At the height of the standoff, when nuclear warfare remained a live option on both sides, the head of the KGB in Moscow burst through the door of Khrushchev's office. He carried a letter to the Soviet premier from one Rose Fitzgerald Kennedy of Hyannis Port and Palm Beach. Mrs. Kennedy wanted the premier to autograph some of his books and send them to her.

The transatlantic cables hummed with this baffling new development. When Jack found out about it, he called up our mother and demanded, "What in the world are you doing?!" Rose assumed that Jack knew very well what she was doing. Each Christmas, Mother made it a practice to give her children books signed by heads of state. This year, it was Mr. Khrushchev's turn, and she had methodically forged ahead according to her schedule.

"The Russians won't assume this is innocent!" Jack sputtered. "They'll give it some interpretation! Now I have to get my CIA people speculating on what that interpretation might be! The strengths! The weaknesses! The contingencies!"

The kicker is that, after the threat of World War III had been defused, Khrushchev did send Mother the autographed books.

As I began to feel my way in the Senate, I was helped by Jack's counsel. One useful piece of advice was about committees: "Take whatever they assign you; don't depend on me for a recommendation. If I get into it and you don't get the committee, that'll reflect on me." I said that was fine.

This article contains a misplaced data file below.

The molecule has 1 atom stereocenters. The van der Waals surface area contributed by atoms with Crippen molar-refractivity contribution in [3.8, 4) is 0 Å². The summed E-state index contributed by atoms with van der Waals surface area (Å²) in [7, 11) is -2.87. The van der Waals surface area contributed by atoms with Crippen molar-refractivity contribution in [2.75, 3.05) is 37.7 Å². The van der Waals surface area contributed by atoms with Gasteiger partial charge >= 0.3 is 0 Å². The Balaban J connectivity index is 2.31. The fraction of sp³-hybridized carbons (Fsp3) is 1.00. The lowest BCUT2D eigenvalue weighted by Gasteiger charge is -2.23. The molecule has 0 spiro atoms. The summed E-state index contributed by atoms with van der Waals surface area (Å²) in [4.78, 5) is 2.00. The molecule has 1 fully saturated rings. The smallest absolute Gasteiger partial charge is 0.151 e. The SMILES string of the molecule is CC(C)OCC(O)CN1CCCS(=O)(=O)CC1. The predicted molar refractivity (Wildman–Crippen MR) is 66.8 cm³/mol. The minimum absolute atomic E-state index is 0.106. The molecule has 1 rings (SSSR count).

Jack also suggested that I attend the prayer breakfasts. "That's the inner sanctum of the Senate," he said, "and you ought to go on down there." And so I did, every Wednesday morning. There were about twelve or fifteen regulars--Republicans and Democrats both, but a force unto themselves. When a measure came up for a vote, unless it was an especially partisan bill, these men would generally vote together. Jack was right: they were a power clique, one of the many that I soon discovered.

The prayer breakfasts were fascinating, and Jack always wanted me to regale him with who was there and what got said. A new member got carefully scrutinized at them. The first or second time I showed up, the scrutinizer was none less than Richard Russell Jr., the powerful senator from Georgia. His statue now stands in front of the Senate office building named after him.